The Canadian Securities Administrators is seeking public comment on its proposal to encourage swaps trading on electronic trading facilities in Canada. Among other things, CSA seeks to develop a regulatory framework for “derivatives trading facilities”—organized trading platforms for swaps—and to require certain swaps to trade exclusively through a DTF. As proposed, all DTFs would have to (1) be authorized by the relevant securities authority in the province it operates (or be exempt); (2) provide facilities for the trading of both swaps required to be traded on a DTF as well as swaps optionally traded; (3) be regulated like an exchange in Canada (e.g., have rules governing conduct of participants and to prevent fraud and manipulative acts); and (4) be subject to additional requirements (e.g., duty to act fairly) if it exercises discretion in the execution of transactions. (Operators of DTFs exercise discretion when they determine (1) when to place an order for a participant or to retract it or (2) which orders or RFQs are matched with other orders or quotes and the order and timing of such matching.) DTFs would be permitted to employ a variety of execution methods, including continuous or period order book, request for quote, request for stream, voice, or hybrid voice-electronic methods. CSA specifically seeks comments on whether certain execution methods should be prohibited for products that are mandated to be traded (e.g., no exercise of operator discretion). CSA proposes that it, after consultation with other Canadian authorities and with the public, should determine when certain swap contracts should be mandated to be traded on a DTF. In making such determination, it should consider whether the swap is (1) subject to a clearing mandate, (2) sufficiently liquid and standardized, (3) subject to a similar trading mandate in other jurisdictions, or (4) already trading through another DTF or foreign trading platform. CSA proposes that foreign-based DTFs (such as an US-designated swap execution facility) may apply for an exemption in Canada. Comments are due by March 30, 2015.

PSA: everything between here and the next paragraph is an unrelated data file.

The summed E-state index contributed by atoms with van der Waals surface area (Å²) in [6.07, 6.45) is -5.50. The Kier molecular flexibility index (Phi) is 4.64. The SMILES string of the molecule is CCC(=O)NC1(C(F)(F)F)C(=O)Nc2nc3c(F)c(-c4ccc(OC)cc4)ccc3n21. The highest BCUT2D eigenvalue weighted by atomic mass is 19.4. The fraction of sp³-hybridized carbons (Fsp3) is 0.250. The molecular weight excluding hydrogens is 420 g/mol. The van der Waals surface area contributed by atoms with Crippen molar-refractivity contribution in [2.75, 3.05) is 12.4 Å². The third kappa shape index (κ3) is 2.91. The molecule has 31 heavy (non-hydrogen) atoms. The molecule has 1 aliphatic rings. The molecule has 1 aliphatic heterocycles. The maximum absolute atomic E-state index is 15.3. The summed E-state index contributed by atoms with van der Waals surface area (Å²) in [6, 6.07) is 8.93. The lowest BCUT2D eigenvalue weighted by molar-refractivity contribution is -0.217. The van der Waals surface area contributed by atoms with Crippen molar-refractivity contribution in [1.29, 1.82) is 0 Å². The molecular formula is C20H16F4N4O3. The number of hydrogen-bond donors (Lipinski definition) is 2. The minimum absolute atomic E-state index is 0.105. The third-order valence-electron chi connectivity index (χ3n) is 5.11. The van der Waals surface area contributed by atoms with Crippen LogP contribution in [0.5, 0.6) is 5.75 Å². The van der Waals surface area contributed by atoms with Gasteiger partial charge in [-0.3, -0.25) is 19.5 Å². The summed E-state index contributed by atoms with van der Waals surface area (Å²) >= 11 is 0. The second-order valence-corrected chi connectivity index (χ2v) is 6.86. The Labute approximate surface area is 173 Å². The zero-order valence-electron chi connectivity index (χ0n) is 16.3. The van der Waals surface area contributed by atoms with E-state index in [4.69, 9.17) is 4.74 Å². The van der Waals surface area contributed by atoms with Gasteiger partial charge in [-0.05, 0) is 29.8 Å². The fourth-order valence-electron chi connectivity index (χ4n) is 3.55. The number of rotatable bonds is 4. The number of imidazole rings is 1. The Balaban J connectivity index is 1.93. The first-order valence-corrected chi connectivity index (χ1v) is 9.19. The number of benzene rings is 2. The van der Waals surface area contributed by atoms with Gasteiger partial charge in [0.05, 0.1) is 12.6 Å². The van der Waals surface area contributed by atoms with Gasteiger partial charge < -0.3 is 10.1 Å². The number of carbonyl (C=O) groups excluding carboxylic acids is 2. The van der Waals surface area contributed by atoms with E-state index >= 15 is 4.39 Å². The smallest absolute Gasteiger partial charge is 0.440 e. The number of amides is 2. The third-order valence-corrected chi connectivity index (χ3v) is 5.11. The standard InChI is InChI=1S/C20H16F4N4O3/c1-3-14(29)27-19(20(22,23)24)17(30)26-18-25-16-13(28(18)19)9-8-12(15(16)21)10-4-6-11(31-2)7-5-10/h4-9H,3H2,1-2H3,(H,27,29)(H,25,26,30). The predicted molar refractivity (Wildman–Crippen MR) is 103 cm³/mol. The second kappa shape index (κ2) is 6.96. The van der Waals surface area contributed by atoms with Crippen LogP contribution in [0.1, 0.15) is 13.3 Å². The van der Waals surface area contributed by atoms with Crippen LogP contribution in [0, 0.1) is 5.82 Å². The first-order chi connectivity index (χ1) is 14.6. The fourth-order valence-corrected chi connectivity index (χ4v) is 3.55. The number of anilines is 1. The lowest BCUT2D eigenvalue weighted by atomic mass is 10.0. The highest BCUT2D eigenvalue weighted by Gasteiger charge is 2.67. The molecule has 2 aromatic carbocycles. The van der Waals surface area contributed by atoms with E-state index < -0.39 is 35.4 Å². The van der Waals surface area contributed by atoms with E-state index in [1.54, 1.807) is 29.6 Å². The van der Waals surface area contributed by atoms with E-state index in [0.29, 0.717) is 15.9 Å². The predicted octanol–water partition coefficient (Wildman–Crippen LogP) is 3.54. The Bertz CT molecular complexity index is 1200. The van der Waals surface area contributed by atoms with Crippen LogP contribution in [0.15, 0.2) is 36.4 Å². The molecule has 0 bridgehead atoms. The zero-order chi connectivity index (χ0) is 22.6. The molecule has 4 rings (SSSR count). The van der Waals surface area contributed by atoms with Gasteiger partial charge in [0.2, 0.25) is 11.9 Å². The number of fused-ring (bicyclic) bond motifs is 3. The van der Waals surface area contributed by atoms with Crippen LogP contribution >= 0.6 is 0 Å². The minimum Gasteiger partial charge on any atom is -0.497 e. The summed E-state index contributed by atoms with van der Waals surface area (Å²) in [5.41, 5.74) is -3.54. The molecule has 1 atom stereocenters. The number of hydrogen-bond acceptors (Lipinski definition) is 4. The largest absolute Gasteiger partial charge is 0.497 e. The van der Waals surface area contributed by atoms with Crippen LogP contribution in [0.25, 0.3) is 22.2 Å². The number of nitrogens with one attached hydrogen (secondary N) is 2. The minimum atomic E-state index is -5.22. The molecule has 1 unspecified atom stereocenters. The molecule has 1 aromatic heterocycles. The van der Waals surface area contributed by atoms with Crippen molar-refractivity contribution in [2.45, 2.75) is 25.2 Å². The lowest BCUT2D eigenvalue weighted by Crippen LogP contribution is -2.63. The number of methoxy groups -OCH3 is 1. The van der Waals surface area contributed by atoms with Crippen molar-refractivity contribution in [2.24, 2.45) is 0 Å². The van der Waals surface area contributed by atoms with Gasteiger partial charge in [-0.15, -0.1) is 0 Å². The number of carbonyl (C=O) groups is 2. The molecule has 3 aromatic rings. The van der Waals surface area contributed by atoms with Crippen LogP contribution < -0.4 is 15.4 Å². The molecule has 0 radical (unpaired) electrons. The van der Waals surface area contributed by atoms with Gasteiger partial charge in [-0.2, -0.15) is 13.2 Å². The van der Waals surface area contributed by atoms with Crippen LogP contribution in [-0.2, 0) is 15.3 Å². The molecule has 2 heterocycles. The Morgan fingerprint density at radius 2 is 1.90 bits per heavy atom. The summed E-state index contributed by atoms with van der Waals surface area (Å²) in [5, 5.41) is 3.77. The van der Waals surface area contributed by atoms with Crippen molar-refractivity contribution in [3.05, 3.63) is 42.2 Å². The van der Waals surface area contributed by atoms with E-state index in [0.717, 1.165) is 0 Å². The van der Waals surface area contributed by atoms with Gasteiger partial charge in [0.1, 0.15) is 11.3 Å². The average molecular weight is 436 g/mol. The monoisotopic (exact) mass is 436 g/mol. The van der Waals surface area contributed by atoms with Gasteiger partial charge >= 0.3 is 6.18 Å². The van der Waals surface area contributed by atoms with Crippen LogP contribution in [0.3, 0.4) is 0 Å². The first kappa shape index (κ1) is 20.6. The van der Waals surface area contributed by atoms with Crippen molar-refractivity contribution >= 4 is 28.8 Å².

My View: CFTC Commissioner Giancarlo, the CSA. The CSA, Commissioner Giancarlo.